Thursday, December 13, 2012

Aliens Among Us

In today's Spokesman Review we have a story about Reed McColm, a Canadian who has been in the US for 32 years and who recently was not allowed to re-enter because his visa had expired. (By the way, I've seen him perform in a couple of productions and he is hilarious.)

“I’m paying my taxes and I’m following the rules and I’m not getting arrested,” McColm said. “Over time, you start to assume all is well.”

McColm had an H-1B visa since 1995, he said, which is issued to temporary workers with specific, highly specialized skills such as performing arts. Of the more than 7 million visas issued in fiscal year 2011, about 129,000 fell under that category, according to the U.S. Department of State.

But McColm unwittingly violated the requirements of his visa, he said; he should have obtained a new visa every time he participated in a new play or moved to a different theater. He also discovered the visa was only supposed to be good for six years; he kept renewing his for 17.

“I guess I was deliberately dumb, because I didn’t want to know more than I absolutely had to know to stay,” McColm said. “Immigration visas are very complicated, and the time of lawyers can be very expensive.”

Something like 40% of illegal immigrants are here because they entered the country with a valid visa and did not leave when their visa expired. Homeland Security doesn't have the manpower to track down every individual when their visa expires so as long as the individual keeps a somewhat low profile, they can pretty much stay as long as they want.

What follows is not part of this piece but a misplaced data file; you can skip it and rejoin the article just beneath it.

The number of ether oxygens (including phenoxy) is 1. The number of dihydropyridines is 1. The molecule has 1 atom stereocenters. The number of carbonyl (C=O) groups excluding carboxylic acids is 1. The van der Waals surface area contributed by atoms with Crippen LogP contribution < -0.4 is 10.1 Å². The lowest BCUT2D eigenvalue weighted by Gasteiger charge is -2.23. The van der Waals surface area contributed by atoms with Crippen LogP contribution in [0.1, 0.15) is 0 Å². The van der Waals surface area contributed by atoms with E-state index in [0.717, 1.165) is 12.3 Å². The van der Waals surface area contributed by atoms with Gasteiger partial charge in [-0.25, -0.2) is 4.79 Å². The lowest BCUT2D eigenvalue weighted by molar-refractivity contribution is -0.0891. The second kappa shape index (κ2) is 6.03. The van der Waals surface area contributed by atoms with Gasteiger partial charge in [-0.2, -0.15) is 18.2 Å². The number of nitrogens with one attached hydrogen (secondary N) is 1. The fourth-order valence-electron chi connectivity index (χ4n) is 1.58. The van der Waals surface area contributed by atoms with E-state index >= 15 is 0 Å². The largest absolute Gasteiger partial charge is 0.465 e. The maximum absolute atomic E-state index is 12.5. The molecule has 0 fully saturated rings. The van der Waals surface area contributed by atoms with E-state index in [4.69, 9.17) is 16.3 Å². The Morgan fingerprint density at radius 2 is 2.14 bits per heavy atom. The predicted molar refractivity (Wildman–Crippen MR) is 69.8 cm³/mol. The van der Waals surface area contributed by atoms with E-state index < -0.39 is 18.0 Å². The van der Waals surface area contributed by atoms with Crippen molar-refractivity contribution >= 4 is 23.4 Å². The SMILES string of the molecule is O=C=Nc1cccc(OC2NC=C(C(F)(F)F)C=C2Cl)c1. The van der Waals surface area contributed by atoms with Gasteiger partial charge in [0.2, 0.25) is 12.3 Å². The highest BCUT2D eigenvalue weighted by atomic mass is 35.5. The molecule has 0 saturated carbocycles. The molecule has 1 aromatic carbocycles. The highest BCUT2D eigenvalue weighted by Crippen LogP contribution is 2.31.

What's puzzling about this story is that Mr McColm says he received an H1B visa in 1995. Since their creation in 1990, H1B visas have always been granted for a three-year time period and can be extended one time only for another three-year period. (There's a ten year limit for those working in the Dept of Defense.)  Plus, it's the employer who petitions for the visa in conjuction with the alien. It is also a dual-intent visa, which allows foreign workers to remain in the US while applying for permanent residency. 

For Mr McColm to say he renewed his visa every year for 17 years raises a some questions. What visa was he using for the first 15 years he was in the US? Why did he get an H1B visa in 1995 and who was the employer petitioning for him at the time? Did his employer petition to renew his H1B visa in 1998? Did Mr McColm apply for permanent residency during the three or six years he had a valid H1B visa? What exactly was he renewing every year for 17 years?

So, yeah. Puzzling.

Bit of visa trivia: According to the latest report from Homeland Security, 761 fashion models were granted H1B visas in fiscal year 2011.

No comments: